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Analysing international

Analysing international

Analysing international

Internet Retailing returns to internationalisation for its research report series a year after it first surveyed retailers’ views as to the challenges and opportunities they faced by going overseas. Liz Morrell reveals the results.

In 2013, retailers saw the opportunity for expansion and were putting it high on their priority lists. Come 2014 and it seems retailers largely feel the same. The majority of those surveyed (59%) have already been trading internationally for some time. A further 11% had made the move in the last twelve months whilst 15% were looking to launch overseas within the next six to twelve months. But there are still some concentrating fully on business back home too with 15% of our 2014 respondents saying that they weren’t planning on expanding abroad at all compared to 16% last year.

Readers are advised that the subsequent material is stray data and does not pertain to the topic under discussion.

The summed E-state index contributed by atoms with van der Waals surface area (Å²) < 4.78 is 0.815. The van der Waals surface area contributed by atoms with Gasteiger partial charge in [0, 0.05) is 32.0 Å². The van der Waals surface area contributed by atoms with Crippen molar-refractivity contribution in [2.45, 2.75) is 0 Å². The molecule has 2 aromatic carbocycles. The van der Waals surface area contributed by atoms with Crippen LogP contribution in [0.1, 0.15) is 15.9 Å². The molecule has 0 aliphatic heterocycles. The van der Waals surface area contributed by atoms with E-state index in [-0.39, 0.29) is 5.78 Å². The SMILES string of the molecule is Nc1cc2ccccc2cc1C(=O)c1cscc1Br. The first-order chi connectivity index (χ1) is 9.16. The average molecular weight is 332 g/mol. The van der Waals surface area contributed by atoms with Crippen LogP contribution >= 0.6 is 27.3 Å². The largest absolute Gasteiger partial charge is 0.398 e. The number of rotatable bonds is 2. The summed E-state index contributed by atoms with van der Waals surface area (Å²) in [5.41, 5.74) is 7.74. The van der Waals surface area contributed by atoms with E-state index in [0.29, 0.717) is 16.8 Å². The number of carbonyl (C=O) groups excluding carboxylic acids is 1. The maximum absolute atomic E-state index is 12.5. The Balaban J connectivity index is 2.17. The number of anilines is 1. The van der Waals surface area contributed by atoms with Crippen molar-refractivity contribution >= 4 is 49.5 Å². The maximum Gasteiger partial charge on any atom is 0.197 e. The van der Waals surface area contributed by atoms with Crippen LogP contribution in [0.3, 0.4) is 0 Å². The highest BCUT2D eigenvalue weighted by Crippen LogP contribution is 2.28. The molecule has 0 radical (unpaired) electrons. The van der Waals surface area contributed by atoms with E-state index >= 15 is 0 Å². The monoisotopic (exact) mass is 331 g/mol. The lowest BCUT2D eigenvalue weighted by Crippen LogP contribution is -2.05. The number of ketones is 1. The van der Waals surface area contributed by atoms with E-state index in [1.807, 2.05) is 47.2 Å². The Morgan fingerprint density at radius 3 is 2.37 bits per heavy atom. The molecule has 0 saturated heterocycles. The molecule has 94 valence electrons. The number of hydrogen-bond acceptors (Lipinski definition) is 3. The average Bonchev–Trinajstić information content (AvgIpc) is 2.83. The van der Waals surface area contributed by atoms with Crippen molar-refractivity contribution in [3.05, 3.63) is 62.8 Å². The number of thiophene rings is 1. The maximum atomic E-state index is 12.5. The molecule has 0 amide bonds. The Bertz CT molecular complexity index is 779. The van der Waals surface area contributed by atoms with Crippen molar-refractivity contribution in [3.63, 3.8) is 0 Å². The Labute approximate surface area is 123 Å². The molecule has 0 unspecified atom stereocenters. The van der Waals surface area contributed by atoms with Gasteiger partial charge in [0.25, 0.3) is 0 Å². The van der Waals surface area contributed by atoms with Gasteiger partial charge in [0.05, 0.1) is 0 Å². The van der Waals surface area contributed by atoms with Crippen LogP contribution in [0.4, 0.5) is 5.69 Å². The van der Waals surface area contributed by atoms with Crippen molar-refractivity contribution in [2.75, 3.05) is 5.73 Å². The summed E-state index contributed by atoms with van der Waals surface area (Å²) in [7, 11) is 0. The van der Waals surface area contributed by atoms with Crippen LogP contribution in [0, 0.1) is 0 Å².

Most are seeing the value of expanding with 57% doing so because of demand outside of the UK for their products or brand whilst nearly a third (29%) had identified the return on investment that international expansion offered.

Europe is still a key target for international expansion

Understanding what route to take with expansion is key and our survey showed that the expense and risk of own stores or concessions puts off retailers. Over three quarters of respondents (76%) said stores were the least effective route and over two thirds (67%) said that store concessions were. Instead our respondents preferred less risk averse channels with 50% saying that direct sales through wholesale was an effective route, 84% citing marketplaces and a massive 93% citing local websites as being one of the most effective routes for international expansion.